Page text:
Running 100 miles is not something people do casually. Running 100 miles in the Ouachita Mountains is another level of intense training and effort. The weekend of Oct 1-2 we witnessed the 31st running of the Arkansas Traveller 100 Endurance Run. Just one of many events in the Arkansas Ultra Running Association series, this run is the one people talk about all year. The race starts 12 months or more out as people get the spark of an idea that they want to accomplish this test of physical and mental endurance. For some, it has become an annual event in their lives. For example, Katsuyuki and Hiromi Hatta travel from their home in Japan almost every year to compete in the race. This was Katsuyuki’s 20th Arkansas Traveller finish and Hiromi’s 18th. Their dedication to distance running and distance traveling is inpirational. This year, besides the Hattas coming from Japan, there were official finishers from Switzerland, Montana, California, and Washington, among many other surrounding states.
The start happens in the dark at 6 am on Saturday. This year it was a cool 42 degrees at the start in front of Camp Ouachita in the Lake Sylvia Recreation Area which is managed by Arkansas State Parks.
“This was one of the first 10 100-mile races in the country, and of those first 10 is the only one that hasn’t changed the route from that first run.” – Chrissy Ferguson
According to the previous race director, Chrissy Ferguson, “This was one of the first 10 100-mile races in the country, and of those first 10 is the only one that hasn’t changed the route from that first run.” With over 12,000 feet of elevation gain on a little pavement, some singletrack trail, and a lot of gravel forest roads, the challenge is not just the distance. It is enough of a challenge to be a qualifier for the Western State 100 Mile Endurance Run, one of the most prestigious 100 milers in the country. The race starts on about a mile of paved road but then hits about 7 miles of gravel before getting on about 10 miles of the Ouachita National Trail. Once back on gravel roads, the race is an out and back on all gravel until about half a mile from the finish.
How to “watch” an endurance event.
Ultra Endurance races are not spectator sports. You have to be a participant to enjoy these events in real time, but you don’t have to run. For years, Arkansas Outside staff has spent time at various aid stations taking care of runners as they make their way through the course. Volunteering is how you “watch” one of these races. Volunteers are needed at the start/finish, aid stations, shuttles, race set-up and take down, and more. Spending 24-30 hours at an aid station is so much fun. Volunteers take turns filling water bottles, suggesting fuel, keeping runners moving, providing assistance to the radio crew keeping runners safe and accounted for, etc. It can be like working the longest party you’ve ever experienced. It’s very rewarding and a heck of a lot of fun. If you would like to volunteer next year, check this website for information. Like most ultra-distance runs, participants are allowed to have safety runners about halfway through the race until the finish line. Safety runners are partners who run with participants keeping them moving, on the course, and making sure they are eating/drinking/staying at their desired pace. If you think your friends are crazy for running 100 miles, go out and run 20 of it with them to find out why they do it. You may find out you are that kind of crazy, too.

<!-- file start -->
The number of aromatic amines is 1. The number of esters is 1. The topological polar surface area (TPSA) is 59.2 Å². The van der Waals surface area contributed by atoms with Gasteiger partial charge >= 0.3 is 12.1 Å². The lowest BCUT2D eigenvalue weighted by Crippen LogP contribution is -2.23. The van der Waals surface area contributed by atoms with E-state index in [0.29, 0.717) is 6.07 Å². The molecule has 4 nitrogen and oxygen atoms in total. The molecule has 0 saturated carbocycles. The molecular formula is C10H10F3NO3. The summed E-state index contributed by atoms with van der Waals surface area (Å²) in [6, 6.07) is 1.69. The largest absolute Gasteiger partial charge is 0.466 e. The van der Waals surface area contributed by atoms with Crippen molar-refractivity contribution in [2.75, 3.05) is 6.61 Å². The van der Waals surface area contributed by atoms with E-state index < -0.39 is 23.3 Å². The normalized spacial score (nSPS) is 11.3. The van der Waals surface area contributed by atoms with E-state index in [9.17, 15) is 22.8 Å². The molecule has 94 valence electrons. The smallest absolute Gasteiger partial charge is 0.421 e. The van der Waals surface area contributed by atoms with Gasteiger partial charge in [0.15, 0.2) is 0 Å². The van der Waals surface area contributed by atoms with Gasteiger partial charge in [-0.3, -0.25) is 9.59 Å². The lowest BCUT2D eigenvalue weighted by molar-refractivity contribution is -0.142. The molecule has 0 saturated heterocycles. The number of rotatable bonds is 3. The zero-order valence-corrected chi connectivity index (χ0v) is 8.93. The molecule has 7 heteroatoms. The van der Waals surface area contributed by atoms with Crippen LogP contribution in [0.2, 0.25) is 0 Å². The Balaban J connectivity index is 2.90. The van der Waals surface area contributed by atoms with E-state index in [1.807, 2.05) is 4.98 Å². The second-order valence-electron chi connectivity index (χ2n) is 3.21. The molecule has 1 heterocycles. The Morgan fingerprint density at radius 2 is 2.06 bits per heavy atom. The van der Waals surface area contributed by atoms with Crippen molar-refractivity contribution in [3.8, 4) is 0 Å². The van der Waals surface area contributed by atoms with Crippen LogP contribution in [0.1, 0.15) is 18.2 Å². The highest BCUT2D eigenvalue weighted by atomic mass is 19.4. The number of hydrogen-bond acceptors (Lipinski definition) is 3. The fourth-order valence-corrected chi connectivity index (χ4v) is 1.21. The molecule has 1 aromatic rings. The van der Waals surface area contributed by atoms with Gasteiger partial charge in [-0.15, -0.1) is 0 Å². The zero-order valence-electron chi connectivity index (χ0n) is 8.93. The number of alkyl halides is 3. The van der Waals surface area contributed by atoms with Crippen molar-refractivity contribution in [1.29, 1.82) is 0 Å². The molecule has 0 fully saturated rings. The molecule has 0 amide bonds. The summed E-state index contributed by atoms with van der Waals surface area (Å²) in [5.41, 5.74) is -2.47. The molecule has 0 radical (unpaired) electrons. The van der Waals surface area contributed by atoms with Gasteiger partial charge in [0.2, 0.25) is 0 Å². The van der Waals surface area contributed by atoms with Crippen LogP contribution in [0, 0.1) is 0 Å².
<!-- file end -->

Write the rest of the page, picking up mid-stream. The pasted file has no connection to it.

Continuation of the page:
“Finishing is Winning”
As part of the starting announcements, runners are reminded that for a race like this, “Finishing is winning.” There are a few times that runners have on their minds though. If you want to be an official finisher, you have to get it done in under 30 hours. If you want a treasured belt buckle, you will need to either finish as the first male or first female to get a sterling silver version, come across the line in less than 24 hours for an enamel-painted buckle, or if you get out of the final cutoff point (e-tower) and finish, you’ll get a bronze buckle. This year, out of 126 starters, 85 made the 30-hour cut-off and of those, 30 were under 24 hours. Also, congratulations to Katsuyuki Hatta who finished his 20th Arkansas Traveller 100 which earns him a sterling silver belt buckle.
The eastern Ouachita Mountains are a gift for outdoor enthusiasts in central Arkansas and a draw for competitors across the country and the world. This is one of many world-class outdoor events with a rich history in Arkansas.